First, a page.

The amendment of the Copyright Act, which was enacted in the ordinary session of the Diet in 2018 and came into force on January 1, 2019, is the largest amendment of the Copyright Act in recent years.
Among the various revisions, the most notable point is that the following were stipulated as the “development of flexible rights restrictions in response to the progress of digitalization and networking.”
In other words, the amended Copyright Act sets forth “exploitations not for enjoying the ideas or emotions expressed in a work” (Article 30-4 of the Copyright Act) and “exploitation, etc. of works associated with the exploitation of works on a computer” (Article 47-4 of the Copyright Act) that are subject to rights restrictions (these acts are classified under the category of “acts that are normally considered not to harm the interests of right holders” in legislative history). The Copyright Act also sets forth “minor exploitation, etc. associated with data processing on a computer and provisions of results thereof” (Article 47-5 of the Copyright Act) as an act to which copyright cannot be exercised. These acts are classified as “acts with minor disadvantages to right holders” in legislative history.
More specifically, Article 30-4 of the new Copyright Act sets forth that copyright does not extend to the exploitation of works which are not for enjoying the ideas or emotions expressed in the work (“non-enjoyment exploitation”), stating that:
and, as an example of the foregoing, Article 30-4 of the new Copyright Act presents the following case:
In this regard, Article 47-7 of the old Copyright Act prior to the revision in 2018 already restricted the exercise of copyright against “recording or adaptation” of a copyrighted work in a recording medium for the purpose of information analysis even if such “recording or adaptation” is done for the purpose of profit. Accordingly, the old Copyright Act permitted a software vendor, who intends to develop artificial intelligence (“AI”), to perform “recording or adaptation” of another entity’s copyrighted work for machine learning to develop a learning model, and such a software vendor’s act itself does not cause any issues regarding reproduction and/or adaptation right violation. Because of the foregoing situation, Japan was referred to as the “machine learning paradise” in relation to the Copyright Act.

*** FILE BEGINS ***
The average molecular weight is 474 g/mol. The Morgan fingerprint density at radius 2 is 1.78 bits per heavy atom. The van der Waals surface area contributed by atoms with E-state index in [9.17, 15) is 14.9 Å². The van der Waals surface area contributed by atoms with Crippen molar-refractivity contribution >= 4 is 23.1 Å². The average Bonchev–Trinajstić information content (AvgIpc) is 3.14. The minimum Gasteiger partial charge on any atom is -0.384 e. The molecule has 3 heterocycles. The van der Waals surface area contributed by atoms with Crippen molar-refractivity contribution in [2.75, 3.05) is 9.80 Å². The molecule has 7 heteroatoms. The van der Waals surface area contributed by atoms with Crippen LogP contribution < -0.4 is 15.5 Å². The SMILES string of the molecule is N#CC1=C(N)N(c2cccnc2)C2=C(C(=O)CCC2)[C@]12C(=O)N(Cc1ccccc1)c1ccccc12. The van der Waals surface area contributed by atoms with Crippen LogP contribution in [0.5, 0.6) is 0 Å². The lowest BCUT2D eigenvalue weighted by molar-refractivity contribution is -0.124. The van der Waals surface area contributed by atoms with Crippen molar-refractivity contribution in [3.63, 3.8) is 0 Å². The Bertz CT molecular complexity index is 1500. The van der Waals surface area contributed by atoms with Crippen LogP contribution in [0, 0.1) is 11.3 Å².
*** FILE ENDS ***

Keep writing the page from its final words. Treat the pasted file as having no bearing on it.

What should be noted is that the 2018 amendment explicitly permits the “exploitation” of a work “in any way” if there is no intention of enjoying the ideas or emotions expressed in the work.
Therefore, the amended Act explicitly permits the business model of creating a learning data set consisting of third parties’ works, and then transferring and disclosing it to an unspecified third party who intends to develop AI, which the Copyright Act before the amendment did not permit. In other words, in Japan, the business model for selling learning data sets used for machine learning is allowable under the Copyright Act, and the business impact of this revision is considered to be significant.
Provided, however, it should be noted that even after the enactment of this amendment, exploitation of database without approval from its copyright holder will still likely be considered as within the scope of copyright enforcement in consideration of the impact it will have on the interest of the copyright holder.
In Article 47-7 of the old Copyright Act, the subject of the rights restrictions was limited to “information analysis by computer,” but in the new Act, the phrase “by computer” was deleted, and information analysis without computer (e.g., paper hardcopies for analysis of magazine articles and video recordings for analysis of television programs) is also subject to the rights restrictions.
Article 47-5(1) of the new Copyright Act also provides rights restrictions independently from Article 30-4 of the New Copyright Act. According to Article 47-5, the exploitation of works associated with data processing and provision of results thereof (for example, a verification service for plagiarism of papers) is subject to the rights restrictions.
It should be noted that, unlike Article 30-4, Article 47-5(1) does not require non-enjoyment exploitation.